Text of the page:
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. Last Updated: 07/27/2016

Luzhkov Orders Probe, Rent Review for GUM

Mayor Yury Luzhkov has ordered an investigation into the privatization of Russia's biggest department store and told officials to find a way to make GUM pay the city most of its rent revenues, a Moscow government spokesman said Thursday.

GUM was sold to private investors in 1993, leaving the city holding a zero stake in the flagship store off Red Square, but the spokesman warned that the store's privatization could be reversed if irregularities are uncovered.

"The building is the city's property and Luzhkov believes they are cheating the city," said Yury Zagrebnoi, a spokesman for the city government, adding that the city receives only a tiny portion of the company's huge rental revenues. "The Chubais-style privatization left the city with not a single share in GUM."

Luzhkov's threat to reverse GUM's privatization echoes statements made by new privatization minister Vladimir Polevanov that "wrongly" privatized companies should be renationalized and that foreign investment poses a threat to Russia's national security. Some 14 percent of GUM's stock is owned by foreigners, according to Zagrebnoi.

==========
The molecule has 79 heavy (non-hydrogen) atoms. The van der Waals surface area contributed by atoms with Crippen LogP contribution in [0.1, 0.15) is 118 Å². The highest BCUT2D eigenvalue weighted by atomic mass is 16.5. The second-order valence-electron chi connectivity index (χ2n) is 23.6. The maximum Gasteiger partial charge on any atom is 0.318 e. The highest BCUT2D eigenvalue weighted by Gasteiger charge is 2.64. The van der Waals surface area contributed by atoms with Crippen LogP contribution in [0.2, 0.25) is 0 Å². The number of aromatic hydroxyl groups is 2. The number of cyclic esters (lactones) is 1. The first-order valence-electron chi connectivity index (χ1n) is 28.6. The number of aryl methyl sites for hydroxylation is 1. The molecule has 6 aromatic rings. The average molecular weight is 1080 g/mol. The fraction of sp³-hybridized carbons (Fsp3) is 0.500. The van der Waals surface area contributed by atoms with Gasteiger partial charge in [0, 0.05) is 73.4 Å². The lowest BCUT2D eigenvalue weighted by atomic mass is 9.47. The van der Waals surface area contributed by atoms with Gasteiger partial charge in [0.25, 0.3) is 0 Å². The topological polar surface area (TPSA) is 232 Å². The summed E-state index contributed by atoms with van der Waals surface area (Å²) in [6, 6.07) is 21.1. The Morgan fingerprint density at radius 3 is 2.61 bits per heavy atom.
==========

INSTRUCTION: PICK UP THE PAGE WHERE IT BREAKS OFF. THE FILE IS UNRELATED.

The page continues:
Polevanov, who was attacked by President Boris Yeltsin this week for his "inept statements," has also suggested that much of the Moscow privatization experience should be implemented in other Russian regions.

Moscow won exemption from the more radical aspects of the national privatization program after President Boris Yeltsin backed Luzhkov in a vitriolic battle with former State Property Committee chairman Anatoly Chubais.

GUM, which holds a 49-year lease on some 15,000 square meters of Russia's best retail space, pays the city about $70 dollars per square meter, Zagrebnoi said. At the same time, the company rents out much of its retail space to stores like Galleries Lafayette and Reebok at rates of up to $4,000 per square meter, he added.

Zagrebnoi said Luzhkov had instructed Moscow Property Committee officials to "find a legal way to make GUM pay the city 85 percent of its rental revenues." Officials at the Moscow Property Fund could not be reached for comment Thursday.

The city's rent revenues -- which could be worth an estimated $70 to $100 million a year -- would then go toward the renovation of the 19th-century shopping mall which is expected to double its retail space, Zagrebnoi said.

"The city would invest in reconstruction, earning a natural right to take part in future profits," he added.

GUM's financial director Vyacheslav Vechkanov declined to comment on the issue Thursday, saying only that the decisions of the city government had come as a total surprise.

"We pay rent punctually," he said.

GUM announced plans for a $250 million reconstruction project last October and has hired the British estate agency Erdman Lewis to conduct a feasibility study.

Moscow authorities tried once before to reverse GUM's privatization in February 1993 when the City Council charged the store's sell-off was illegal. The charges were later dropped.